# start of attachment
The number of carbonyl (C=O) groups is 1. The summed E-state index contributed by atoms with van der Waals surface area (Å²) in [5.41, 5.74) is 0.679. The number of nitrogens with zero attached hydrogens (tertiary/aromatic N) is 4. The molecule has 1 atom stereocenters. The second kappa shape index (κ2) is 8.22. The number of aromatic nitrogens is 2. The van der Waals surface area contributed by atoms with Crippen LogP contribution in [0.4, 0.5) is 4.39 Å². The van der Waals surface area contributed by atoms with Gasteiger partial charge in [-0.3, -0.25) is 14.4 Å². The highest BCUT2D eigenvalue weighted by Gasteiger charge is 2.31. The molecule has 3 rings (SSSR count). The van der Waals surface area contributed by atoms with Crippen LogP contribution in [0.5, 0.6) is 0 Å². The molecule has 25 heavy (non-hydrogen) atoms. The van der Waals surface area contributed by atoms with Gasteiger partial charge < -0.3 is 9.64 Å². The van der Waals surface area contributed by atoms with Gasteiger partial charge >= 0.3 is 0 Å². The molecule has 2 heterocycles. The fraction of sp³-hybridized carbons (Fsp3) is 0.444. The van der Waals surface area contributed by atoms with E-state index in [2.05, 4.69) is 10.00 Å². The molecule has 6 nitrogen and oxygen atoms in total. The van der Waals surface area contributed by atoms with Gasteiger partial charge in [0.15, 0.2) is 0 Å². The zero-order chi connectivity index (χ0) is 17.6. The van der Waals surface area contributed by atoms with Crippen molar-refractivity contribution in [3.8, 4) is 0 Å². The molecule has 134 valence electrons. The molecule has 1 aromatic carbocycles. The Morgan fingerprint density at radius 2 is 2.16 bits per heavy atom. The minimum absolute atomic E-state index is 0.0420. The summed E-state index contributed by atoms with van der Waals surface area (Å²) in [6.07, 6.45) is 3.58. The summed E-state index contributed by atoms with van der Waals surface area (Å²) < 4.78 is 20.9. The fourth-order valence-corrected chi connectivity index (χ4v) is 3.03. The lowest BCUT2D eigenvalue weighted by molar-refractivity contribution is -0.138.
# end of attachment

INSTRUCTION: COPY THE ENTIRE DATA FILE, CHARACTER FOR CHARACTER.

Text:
The number of carbonyl (C=O) groups is 1. The summed E-state index contributed by atoms with van der Waals surface area (Å²) in [5.41, 5.74) is 0.679. The number of nitrogens with zero attached hydrogens (tertiary/aromatic N) is 4. The molecule has 1 atom stereocenters. The second kappa shape index (κ2) is 8.22. The number of aromatic nitrogens is 2. The van der Waals surface area contributed by atoms with Crippen LogP contribution in [0.4, 0.5) is 4.39 Å². The van der Waals surface area contributed by atoms with Gasteiger partial charge in [-0.3, -0.25) is 14.4 Å². The highest BCUT2D eigenvalue weighted by Gasteiger charge is 2.31. The molecule has 3 rings (SSSR count). The van der Waals surface area contributed by atoms with Crippen LogP contribution in [0.5, 0.6) is 0 Å². The molecule has 25 heavy (non-hydrogen) atoms. The van der Waals surface area contributed by atoms with Gasteiger partial charge < -0.3 is 9.64 Å². The van der Waals surface area contributed by atoms with Gasteiger partial charge >= 0.3 is 0 Å². The molecule has 2 heterocycles. The fraction of sp³-hybridized carbons (Fsp3) is 0.444. The van der Waals surface area contributed by atoms with E-state index in [2.05, 4.69) is 10.00 Å². The molecule has 6 nitrogen and oxygen atoms in total. The van der Waals surface area contributed by atoms with Gasteiger partial charge in [0.15, 0.2) is 0 Å². The zero-order chi connectivity index (χ0) is 17.6. The van der Waals surface area contributed by atoms with Crippen molar-refractivity contribution in [3.8, 4) is 0 Å². The molecule has 134 valence electrons. The molecule has 1 aromatic carbocycles. The Morgan fingerprint density at radius 2 is 2.16 bits per heavy atom. The minimum absolute atomic E-state index is 0.0420. The summed E-state index contributed by atoms with van der Waals surface area (Å²) in [6.07, 6.45) is 3.58. The summed E-state index contributed by atoms with van der Waals surface area (Å²) < 4.78 is 20.9. The fourth-order valence-corrected chi connectivity index (χ4v) is 3.03. The lowest BCUT2D eigenvalue weighted by molar-refractivity contribution is -0.138.